Marvel is famous for breaking into new genres with flare and savviness, making each fit its own image as well as giving audience what they expect. Esoteric films are not a major genre per se, but as wizardry and magic have become ever more popular, now was as good a time as any to bank off of the void Harry Potter left.
Let’s take a look at Doctor Strange.
Doctor Strange follows Stephen Strange, a wealthy and famous surgeon with an incredible gift for saving people. Unfortunately, he’s also a smug, arrogant jerk who refuses to take on impossible cases. After getting in a terrible accident, his hands are badly damaged and he can no longer operate. He goes looking for a cure and stumbles onto Kamar-Taj, the Ancient One, and her order of magic practitioners. As he becomes more knowledgeable, he learns of Kaecilius and his desire to have the world eaten by the dark, timeless entity known as Dormammu, which Strange must help stop. Basically it’s a magically-themed personal redemption arc with some silly details that the film covers by also being rather silly. There was a lot more humor than I thought, and it pays off for the most part.
At first, I wasn’t convinced that Benedict Cumberbatch was a good fit for the role, given how bad his American accent is. The thing is, as Strange is revealed to be a huge self-centered jerk, I realized it was basically like playing a more magical version of Sherlock and it all clicked into place. Cumberbatch has the kind of grand gesturing and biting cruelty that really makes this character come alive. I know there was a lot of controversy of Tilda Swinton playing the Ancient One but she has an excellent physicality and since she already looks kind of otherworldly, it really fits.
Chiwetel Ejiofor plays an excellent Mordo, a master who is strict and rigid about practice of the arts and helps to train Strange. When he goes rogue/evil/insane at the end, it’s very believable and even kind of tragic when you think of all he has given up. Rachel McAdams as Christine Palmer is a great fit, able to hold her own against Cumberbatch’s over-the-top biting-ness while still be sympathetic and soft. The best actor, though, is Benedict Wong as Wong the librarian who is just a hoot in every scene and has the best comedic timing of them all.
Where this movie soars is the visuals, with the kind of trippy imagery that you’d hope from a production like this. The way the buildings bend and twist with new obstacles appearing everywhere or time freezing and reversing itself in peculiar ways. I think the effects look great all around, even the cosmic circles that had some people worried looked great in motion. The fights are well choreographed and well directed, with the integration of the magic being very natural and looking spectacular. This is a gorgeous looking movie, so if that’s what you’re most hoping to see, then you’re in luck.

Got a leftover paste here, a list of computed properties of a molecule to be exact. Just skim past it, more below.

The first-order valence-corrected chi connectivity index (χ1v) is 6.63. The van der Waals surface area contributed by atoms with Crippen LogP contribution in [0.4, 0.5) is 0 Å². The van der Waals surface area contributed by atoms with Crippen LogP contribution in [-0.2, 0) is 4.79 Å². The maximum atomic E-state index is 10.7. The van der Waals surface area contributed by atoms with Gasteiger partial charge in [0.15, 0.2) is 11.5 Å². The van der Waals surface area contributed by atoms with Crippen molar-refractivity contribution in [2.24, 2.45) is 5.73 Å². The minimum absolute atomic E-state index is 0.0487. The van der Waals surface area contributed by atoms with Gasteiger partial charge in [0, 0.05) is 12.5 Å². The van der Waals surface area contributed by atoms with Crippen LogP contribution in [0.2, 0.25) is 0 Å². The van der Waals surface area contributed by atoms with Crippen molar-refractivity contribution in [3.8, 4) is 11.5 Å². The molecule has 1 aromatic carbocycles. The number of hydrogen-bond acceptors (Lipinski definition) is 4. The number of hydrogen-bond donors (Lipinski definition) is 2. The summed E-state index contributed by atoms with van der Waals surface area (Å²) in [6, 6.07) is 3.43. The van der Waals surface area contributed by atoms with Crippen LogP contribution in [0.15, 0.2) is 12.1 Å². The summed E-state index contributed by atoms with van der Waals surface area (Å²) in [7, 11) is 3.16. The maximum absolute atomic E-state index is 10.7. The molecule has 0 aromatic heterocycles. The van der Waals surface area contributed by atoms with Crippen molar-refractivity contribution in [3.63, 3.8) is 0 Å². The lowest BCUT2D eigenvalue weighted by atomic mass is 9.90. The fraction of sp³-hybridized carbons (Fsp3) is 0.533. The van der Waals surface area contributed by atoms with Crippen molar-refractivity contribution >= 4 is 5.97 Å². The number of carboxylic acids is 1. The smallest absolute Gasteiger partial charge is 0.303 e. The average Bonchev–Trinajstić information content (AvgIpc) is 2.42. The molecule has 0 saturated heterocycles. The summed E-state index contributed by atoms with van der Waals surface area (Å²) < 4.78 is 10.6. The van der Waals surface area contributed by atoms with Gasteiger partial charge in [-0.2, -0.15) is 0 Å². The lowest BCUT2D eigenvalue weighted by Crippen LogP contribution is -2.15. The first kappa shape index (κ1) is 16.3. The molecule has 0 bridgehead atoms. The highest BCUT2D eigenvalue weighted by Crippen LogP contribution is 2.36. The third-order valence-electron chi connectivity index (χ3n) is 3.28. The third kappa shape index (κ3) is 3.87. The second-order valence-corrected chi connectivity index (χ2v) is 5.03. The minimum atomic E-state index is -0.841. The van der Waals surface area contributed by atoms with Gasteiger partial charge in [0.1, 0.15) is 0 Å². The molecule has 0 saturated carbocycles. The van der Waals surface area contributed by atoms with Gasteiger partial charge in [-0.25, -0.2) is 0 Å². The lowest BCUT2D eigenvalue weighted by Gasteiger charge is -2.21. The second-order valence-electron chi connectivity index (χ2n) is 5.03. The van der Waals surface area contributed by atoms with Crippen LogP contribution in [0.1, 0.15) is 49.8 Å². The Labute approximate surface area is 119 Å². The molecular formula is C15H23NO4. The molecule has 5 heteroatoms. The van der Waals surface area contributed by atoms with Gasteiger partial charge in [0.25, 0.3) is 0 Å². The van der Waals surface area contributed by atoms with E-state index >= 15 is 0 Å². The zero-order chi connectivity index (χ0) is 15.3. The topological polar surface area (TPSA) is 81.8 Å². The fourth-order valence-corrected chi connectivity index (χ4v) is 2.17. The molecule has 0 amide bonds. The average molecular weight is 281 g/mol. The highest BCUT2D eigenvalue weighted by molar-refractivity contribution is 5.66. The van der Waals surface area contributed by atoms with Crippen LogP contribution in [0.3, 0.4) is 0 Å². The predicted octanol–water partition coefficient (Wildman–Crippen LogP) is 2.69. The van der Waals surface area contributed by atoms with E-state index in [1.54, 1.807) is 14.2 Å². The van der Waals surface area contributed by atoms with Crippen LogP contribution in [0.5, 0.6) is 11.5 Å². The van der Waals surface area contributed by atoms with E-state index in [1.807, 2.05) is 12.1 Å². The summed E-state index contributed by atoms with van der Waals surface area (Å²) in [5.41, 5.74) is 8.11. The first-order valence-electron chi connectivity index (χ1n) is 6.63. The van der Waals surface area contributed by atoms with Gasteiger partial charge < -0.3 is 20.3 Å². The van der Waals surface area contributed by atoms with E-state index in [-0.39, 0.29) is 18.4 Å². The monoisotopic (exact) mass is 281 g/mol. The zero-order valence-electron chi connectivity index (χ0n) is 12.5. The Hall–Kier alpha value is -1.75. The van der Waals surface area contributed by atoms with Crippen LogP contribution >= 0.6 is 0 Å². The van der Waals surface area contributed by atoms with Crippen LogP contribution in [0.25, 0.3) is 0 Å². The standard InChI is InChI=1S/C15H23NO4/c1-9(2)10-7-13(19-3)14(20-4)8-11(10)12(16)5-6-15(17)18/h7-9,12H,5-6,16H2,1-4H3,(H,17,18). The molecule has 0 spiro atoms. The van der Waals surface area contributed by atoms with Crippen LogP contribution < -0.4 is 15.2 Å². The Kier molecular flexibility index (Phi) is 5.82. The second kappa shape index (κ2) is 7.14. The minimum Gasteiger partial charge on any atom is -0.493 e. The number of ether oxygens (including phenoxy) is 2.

However, the story really suffers from the weight of its own promise. That’s not to say that the writing is bad, but that there is so much to get in that ultimately the movie rushes through the end of its second act and seems to cut into its third. Once the second seal comes under attack and Strange gets his magical cape, the big battle, tragic death, and final battle all feels like it hits the ground running and doesn’t stop until the clever turn at the end. The structure just isn’t there to have the introduction of Strange AND the change in the system AND add depth to the lackey villains AND thwart the great evil. It’s just too much to do with no time to do it all.
In the end, Doctor Strange delivers on the visuals but falls a little flat when it comes to the plot. It felt more like an exposition dump than a fully fleshed out story . It’s no Ant-Man in terms of surprising competency but it still better than we all thought it would be. Not sure how to feel about the sequel bait or the fact that he will be in Thor: Ragnarok but we’ll have to see how it all plays out.
– Stunning visuals.
– Strong acting.
– Great humor.
– Story takes a backseat to plot exposition.
– Pacing is a little office.